Cayman Islands Dept. of Tourism Apologizes to Gay Kiss Arrestee

Cayman Islands Director of Tourism Pilar Bush sent a letter of apology to Aaron Chandler, the 23-year-old Massachusetts man I posted about yesterday. Chandler was arrested last Thursday in the Caymans after kissing his partner on a dance floor while vacationing there.

ChandlerSaid Bush in the letter, which Chandler received on Friday: “On behalf of the entire Department of Tourism, I apologise for your upsetting experience and want to assure you that the Cayman Islands is a welcoming jurisdiction to all people. What happened to you was an isolated incident, and is not representative of Cayman. We know that thousands of gay and lesbian visitors travel to the Cayman Islands every year and enjoy their vacation.”

Chandler told the Cay Compass that he appreciated the response: “I should say that, yes, her prompt decision did ease the anger for me a bit. In addition, it’s just good business sense for Ms Bush to have apologised to me. The [Department] of Tourism surely doesn’t want to have someone leave the Cayman Islands not wanting to come back.”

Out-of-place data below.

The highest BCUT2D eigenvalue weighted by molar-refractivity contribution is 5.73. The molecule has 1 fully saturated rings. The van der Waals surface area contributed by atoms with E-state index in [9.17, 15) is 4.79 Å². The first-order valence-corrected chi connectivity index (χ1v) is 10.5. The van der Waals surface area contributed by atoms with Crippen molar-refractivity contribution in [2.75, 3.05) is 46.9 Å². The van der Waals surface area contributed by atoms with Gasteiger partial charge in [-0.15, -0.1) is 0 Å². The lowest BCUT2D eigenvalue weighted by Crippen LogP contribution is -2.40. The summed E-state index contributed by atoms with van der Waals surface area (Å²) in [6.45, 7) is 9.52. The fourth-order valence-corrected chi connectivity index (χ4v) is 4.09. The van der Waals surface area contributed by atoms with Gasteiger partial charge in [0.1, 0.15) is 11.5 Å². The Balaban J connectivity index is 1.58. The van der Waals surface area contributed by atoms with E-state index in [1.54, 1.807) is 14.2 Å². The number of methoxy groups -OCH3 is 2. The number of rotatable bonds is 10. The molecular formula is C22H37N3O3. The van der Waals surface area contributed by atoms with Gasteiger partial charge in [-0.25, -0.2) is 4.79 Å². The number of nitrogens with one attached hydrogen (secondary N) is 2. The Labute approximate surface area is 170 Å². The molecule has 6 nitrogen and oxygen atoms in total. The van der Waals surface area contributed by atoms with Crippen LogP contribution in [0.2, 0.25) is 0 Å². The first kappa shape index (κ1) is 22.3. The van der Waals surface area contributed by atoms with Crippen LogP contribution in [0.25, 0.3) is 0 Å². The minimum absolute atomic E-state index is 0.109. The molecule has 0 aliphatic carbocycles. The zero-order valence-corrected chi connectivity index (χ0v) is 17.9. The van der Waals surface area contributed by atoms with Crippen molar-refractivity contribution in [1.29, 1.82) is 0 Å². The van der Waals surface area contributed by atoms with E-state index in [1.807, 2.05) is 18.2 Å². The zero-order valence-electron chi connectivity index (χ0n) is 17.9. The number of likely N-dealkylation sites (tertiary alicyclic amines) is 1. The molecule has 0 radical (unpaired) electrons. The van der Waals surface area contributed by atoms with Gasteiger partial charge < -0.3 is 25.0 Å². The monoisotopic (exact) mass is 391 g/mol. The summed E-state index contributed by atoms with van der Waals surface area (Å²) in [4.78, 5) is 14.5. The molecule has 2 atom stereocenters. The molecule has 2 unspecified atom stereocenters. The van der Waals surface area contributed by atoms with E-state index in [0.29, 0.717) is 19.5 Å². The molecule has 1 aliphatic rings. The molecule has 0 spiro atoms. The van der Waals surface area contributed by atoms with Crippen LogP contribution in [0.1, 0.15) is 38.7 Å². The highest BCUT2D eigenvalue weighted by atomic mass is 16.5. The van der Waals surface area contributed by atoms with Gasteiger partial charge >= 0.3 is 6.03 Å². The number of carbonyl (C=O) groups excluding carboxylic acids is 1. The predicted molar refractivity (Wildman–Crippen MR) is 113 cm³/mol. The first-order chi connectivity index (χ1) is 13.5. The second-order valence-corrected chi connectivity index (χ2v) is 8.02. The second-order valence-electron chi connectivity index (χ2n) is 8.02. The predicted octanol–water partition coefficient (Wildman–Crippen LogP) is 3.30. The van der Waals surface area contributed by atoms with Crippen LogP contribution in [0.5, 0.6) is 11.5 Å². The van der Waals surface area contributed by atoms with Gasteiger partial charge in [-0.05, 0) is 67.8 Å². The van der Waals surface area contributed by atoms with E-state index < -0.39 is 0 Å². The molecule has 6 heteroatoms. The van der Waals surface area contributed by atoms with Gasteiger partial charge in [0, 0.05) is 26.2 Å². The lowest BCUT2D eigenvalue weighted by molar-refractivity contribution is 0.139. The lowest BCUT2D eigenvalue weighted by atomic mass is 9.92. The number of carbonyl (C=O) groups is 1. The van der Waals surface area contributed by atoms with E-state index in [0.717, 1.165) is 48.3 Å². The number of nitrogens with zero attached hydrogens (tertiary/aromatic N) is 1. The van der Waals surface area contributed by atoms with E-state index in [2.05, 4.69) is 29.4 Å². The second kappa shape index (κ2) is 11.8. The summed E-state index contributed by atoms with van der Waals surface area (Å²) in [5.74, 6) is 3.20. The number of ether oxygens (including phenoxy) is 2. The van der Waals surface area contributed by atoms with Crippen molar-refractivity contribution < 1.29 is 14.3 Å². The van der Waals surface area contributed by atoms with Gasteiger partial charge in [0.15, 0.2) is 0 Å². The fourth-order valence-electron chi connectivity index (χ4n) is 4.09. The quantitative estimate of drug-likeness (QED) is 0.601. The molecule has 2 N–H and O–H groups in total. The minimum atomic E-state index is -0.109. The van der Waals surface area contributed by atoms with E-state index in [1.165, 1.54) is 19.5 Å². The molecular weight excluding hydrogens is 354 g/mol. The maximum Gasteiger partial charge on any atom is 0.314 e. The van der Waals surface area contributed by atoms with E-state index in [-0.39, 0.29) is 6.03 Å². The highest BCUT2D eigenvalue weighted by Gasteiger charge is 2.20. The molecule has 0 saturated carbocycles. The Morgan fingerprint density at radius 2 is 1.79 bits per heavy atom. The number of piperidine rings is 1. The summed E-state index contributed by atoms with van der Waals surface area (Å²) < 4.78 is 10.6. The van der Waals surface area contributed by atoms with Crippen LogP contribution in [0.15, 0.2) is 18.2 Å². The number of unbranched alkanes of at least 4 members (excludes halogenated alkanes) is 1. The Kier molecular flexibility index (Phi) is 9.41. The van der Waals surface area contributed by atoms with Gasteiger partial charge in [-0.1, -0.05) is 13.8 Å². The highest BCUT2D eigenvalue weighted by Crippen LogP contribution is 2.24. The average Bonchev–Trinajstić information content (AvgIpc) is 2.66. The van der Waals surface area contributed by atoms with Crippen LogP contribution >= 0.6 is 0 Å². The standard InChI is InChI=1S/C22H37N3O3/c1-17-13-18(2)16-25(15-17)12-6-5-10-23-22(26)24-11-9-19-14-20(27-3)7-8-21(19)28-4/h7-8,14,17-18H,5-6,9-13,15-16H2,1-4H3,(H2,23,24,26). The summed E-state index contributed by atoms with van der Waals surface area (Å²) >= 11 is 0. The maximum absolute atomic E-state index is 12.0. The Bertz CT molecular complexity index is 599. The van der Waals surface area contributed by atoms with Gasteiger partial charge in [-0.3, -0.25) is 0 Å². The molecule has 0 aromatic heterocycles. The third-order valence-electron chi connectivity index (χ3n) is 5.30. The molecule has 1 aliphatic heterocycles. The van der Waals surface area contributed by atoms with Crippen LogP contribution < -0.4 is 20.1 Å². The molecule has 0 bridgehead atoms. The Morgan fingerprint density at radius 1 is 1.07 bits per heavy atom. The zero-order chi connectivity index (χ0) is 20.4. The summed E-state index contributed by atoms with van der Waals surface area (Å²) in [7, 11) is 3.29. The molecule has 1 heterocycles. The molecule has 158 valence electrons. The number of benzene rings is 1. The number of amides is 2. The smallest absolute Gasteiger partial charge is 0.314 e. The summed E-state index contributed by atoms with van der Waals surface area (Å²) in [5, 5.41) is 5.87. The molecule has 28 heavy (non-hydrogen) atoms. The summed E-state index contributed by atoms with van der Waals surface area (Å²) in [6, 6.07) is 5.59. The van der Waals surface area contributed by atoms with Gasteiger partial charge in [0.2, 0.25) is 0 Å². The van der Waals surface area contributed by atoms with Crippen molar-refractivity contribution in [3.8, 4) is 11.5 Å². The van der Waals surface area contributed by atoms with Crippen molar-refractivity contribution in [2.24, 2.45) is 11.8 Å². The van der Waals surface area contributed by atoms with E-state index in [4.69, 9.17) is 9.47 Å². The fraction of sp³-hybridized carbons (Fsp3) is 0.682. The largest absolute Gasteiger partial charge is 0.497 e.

Bush had reportedly told Chandler that she would call him at his hotel, but he did not receive the call prior to leaving on Saturday. There has been no word from the Royal Cayman Islands Police, to whom Chandler also complained.

Previously
Cayman Islands Police Arrest Massachusetts Man for Gay Kiss [tr]

Comments

  1. Derrick from Philly says

    Well, of course they apologized. This is about money, honey. The Cayman Tourist Industry isn’t as stupid as the Jamaicans’ or Lithuanians’ or Egyptians’ (the Egyptians break my heart…all those gorgeous men, and it aint safe for a “queen” to go there and get one…dammit).

  2. says

    Good!! His next trip should be at their (cayman authorities) expense! I know, silly me!
    Derrick, don’t you worry, boo! All you need is a quick trip to Paris or Brussels and the fine a$$ north Africans are yours to discover!!

  3. churchill-y says

    Sure after they succeeded in harassing out the Homo from the islands they want to cover it up with a simple letter of apology.